E-prescribing

July 25, 2008

The nation’s top two electronic prescribing networks plan to merge in a move that the former rivals hope will increase the use of e-prescribing technology.

The nation’s top two electronic prescribing networks plan to merge in a move that the former rivals hope will increase the use of e-prescribing technology.

SureScripts, an e-prescribing system that allows doctors to send prescriptions to retail pharmacies, plans to merge with RxHub, which sends prescriptions to mail-order firms, according to a statement from the companies.

The new network is to be called SureScripts-RxHub. It is expected to allow doctors to access patients’ health and insurance information, and send e-prescriptions to both retail and mail-order pharmacies.

“Having one network will facilitate moving to e-prescribing,” says Matthew Coffina, an analyst with Morningstar in Chicago.

As a result of the merger, doctors who prescribe medicine electronically will only have to learn one system, he says.

Similarly, the move will simplify development of technology that enables doctors to order prescriptions electronically. Before the merger, companies had to ensure that their technologies worked with and were certified by both SureScripts and RxHub.

As a result of the merger, those tech companies will only need to worry about developing software that’s compatible with one e-prescription system, Coffina says.

RxHub was founded in 2001 by CVS Caremark, Express Scripts and Medco Health Solutions, leading mail-order companies. SureScripts was formed in the same year by the National Association of Chain Drug Stores and the National Community Pharmacists Association.

"For patients, payers, pharmacists and physicians, e-prescribing will help to reduce prescribing errors and drug interactions and maximize the use of the most effective, lowest-cost therapies,” John Driscoll, president of Medco’s new markets group, says in a statement.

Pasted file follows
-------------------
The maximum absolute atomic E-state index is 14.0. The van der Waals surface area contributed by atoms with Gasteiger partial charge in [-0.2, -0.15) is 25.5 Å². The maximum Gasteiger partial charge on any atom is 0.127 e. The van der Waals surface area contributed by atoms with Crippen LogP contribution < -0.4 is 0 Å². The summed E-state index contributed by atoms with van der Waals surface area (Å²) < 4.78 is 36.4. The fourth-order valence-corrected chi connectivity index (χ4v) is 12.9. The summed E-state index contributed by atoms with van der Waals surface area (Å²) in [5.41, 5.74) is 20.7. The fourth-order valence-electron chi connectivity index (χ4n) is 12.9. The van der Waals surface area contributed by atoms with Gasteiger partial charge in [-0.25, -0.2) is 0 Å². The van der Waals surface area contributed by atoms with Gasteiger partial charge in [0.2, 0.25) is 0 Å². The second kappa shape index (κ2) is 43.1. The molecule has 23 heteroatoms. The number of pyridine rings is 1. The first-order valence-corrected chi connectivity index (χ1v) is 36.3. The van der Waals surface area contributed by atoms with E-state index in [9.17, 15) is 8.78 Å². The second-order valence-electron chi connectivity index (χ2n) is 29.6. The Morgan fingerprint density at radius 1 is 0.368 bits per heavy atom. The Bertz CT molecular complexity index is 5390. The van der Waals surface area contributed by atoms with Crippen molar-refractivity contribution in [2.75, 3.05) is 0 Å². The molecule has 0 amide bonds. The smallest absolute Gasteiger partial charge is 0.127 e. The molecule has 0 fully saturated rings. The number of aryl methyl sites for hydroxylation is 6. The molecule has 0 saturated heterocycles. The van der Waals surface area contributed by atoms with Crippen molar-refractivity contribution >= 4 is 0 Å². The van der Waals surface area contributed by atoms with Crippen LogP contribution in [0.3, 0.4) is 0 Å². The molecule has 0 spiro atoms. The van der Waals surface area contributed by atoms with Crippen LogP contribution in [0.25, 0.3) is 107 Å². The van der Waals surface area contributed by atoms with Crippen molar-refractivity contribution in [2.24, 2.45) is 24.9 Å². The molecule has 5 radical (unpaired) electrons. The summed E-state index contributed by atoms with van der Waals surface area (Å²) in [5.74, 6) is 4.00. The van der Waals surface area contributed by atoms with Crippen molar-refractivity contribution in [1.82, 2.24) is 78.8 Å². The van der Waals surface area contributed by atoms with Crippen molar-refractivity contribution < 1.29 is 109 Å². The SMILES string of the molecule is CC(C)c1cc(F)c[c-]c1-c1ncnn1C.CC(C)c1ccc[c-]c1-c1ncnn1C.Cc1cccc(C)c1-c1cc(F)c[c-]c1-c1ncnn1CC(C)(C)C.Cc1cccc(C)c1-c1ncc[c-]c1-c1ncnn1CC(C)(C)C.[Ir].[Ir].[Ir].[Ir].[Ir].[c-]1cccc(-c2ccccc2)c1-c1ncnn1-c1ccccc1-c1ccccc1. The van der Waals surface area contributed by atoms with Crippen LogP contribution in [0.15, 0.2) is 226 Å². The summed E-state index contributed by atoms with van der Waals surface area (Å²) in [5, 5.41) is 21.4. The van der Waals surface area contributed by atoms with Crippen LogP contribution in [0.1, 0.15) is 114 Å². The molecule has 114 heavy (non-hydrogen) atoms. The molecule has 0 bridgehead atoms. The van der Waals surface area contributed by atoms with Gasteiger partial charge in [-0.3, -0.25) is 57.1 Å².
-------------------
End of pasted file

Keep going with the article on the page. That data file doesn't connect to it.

New Jersey-based Medco says during 2008’s first quarter, more than 55 percent of mail e- prescriptions in the industry were sent to its mail-order pharmacies.

RxHub and SureScripts have been trying for years, with limited success, to persuade doctors to electronically send prescriptions to pharmacies and mail-order suppliers.

Currently, fewer than 6 percent of U.S. physicians prescribe drugs electronically, and roughly 35 million, or about 1 percent of the 3.52 billion prescriptions dispensed annually are sent electronically, according to a report, “Electronic Prescribing: Becoming Mainstream Practice,” published by the eHealth Initiative and The Center for Improving Medication Management.

Adoption of e-prescriptions has been slow because doctors bear the costs of buying new technology and learning a new system, while most of the savings go to pharmacies and, to a lesser extent, consumers, Coffina says.

As long as doctors continue to have little financial incentive to begin prescribing electronically, adoption of the technology will lag, Coffina says.

However, a Medicare bill recently passed by Congress would address the issue of physician incentives.

Under the bill, Medicare doctors who use e-prescribing technology would be eligible for incentive payments of 2 percent in 2009 and 2010, 1 percent in 2011 and 2012 and 0.5 percent in 2013. Physicians participating in Medicare who do not e-prescribe by 2012 would see a 2 percent payment cut.

President George W. Bush vetoed the Medicare bill, but Congress quickly overrode Bush’s bid to prevent the bill from becoming law.